June 24, 2022

Join FSTV & MediaJustice For A Virtual Screening + Q&A of #ThatsSoBlack!!!!!

FSTV in partnership with MediaJustice is proud to announce the virtual screening of the impactful and enlightening digital series “That’s So Black!”

MediaJustice’s “That’s So Black” series spotlights how Black people created Internet culture as we know it today. These short videos touch on topics such as how Black women have used media and the Internet to help keep each other safe from patriarchal violence; how white media has profited off popular phrases and slang with roots in Black, queer, and trans ballroom culture; and how social media influencers only exist because of Black culture. 

Join the conversation on June 28th at 7 pm ET on our Facebook, Twitter, and Youtube channels. 

Q&A Participants


 Mark Winston Griffith

Mark is a journalist, organizer and educator.  He is currently the Associate Director for AntiRacist Partnerships and Transformation at Free Speech TV, and the co-creator and co-host of School Colors, an award-winning documentary that explores race, class and power in American Cities in Schools. Season 2 of School Colors is being distributed on NPR’s Code Switch.

Until April, 2022, Mark was the founding Executive Director of the Brooklyn Movement Center. BMC is a Black-led, membership-based, community organizing group that builds community self-determination campaigns issues of critical importance to Black people in Central Brooklyn.  At BMC, Mark founded Brooklyn Deep, BMC’s citizen journalism platform, and the Central Brooklyn Food Coop

Mark has taught graduate courses in journalism, community organizing and community economic development at CUNY, The CUNY School of Journalism and Pratt Institute. He has served on the board/leadership bodies of Communities United for Police Reform, the Black Freedom Project, the National Black and Food Justice Alliance, the Cooperative Economics Alliance of New York City, and Free Speech TV.




Eteng Ettah

Eteng Ettah is the Narrative Director at MediaJustice. As a communication and narrative strategist and cultural storyteller, she develops digital content, campaigns, and stories that shed light on how media and technology impact the lived experiences of Black communities and other communities of color throughout the country. Prior to MediaJustice, Eteng was an Account Executive at Fenton, a social change public relations firm dedicated to using communications to achieve social good. Outside of MediaJustice, Eteng is a board member and workshop facilitator for Collective Action for Safe Spaces. She earned her B.S. in Communications and Social Policy from Cornell University.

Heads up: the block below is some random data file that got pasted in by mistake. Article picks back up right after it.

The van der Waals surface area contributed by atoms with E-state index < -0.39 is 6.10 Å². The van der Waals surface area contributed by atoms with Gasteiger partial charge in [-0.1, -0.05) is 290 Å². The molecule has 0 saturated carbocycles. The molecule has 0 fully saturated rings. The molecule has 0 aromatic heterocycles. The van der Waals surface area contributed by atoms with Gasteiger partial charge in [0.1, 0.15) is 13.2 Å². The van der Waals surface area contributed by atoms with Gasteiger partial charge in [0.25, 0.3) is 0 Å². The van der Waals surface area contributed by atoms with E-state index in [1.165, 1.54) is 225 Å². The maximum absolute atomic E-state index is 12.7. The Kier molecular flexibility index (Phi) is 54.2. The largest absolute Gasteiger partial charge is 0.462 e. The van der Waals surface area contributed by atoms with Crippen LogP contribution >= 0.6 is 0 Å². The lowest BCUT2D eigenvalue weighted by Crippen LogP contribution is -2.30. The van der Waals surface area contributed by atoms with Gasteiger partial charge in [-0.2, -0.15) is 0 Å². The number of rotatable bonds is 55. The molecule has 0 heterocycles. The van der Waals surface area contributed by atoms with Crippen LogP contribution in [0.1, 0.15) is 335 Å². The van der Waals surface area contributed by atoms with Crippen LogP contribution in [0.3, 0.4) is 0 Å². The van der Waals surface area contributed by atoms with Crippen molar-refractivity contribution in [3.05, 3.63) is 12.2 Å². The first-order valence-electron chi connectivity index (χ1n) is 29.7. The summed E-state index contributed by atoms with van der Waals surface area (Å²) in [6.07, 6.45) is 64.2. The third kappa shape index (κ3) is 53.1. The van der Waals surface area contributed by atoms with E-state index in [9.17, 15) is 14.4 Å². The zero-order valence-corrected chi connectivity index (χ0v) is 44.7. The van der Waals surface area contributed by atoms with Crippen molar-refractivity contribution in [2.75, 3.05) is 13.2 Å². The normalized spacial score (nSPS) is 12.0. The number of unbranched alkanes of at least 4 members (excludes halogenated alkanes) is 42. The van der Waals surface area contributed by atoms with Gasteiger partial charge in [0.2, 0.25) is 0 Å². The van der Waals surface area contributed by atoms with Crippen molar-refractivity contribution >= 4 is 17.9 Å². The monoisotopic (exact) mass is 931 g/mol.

About MediaJustice

MediaJustice is dedicated to building a grassroots movement for a more just and participatory media—fighting for racial, economic, and gender justice in a digital age. MediaJustice boldly advances communication rights, access, and power for communities harmed by persistent dehumanization, discrimination, and disadvantage. Home of the #MediaJusticeNetwork, comprised of more than 70 grassroots partners, we envision a future where everyone is connected, represented, and free.

Venneikia Williams (she/her) — is a person whose pursuit of justice is informed by the radical Black tradition. Venneikia supports the team in the development, design, and successful implementation of the Media 2070 campaign for media reparations. This includes liaising with coalition partners, fostering external relationships, supporting newsroom training, and developing a curriculum and necessary collateral materials.

About #MediaReparations

#MediaReparations is a growing consortium of media-makers and activists collectively dreaming of reparative policies, interventions, and futures. This work is an effort to radically transform who has the capital to tell their own stories by 2070 — 50 years from today.


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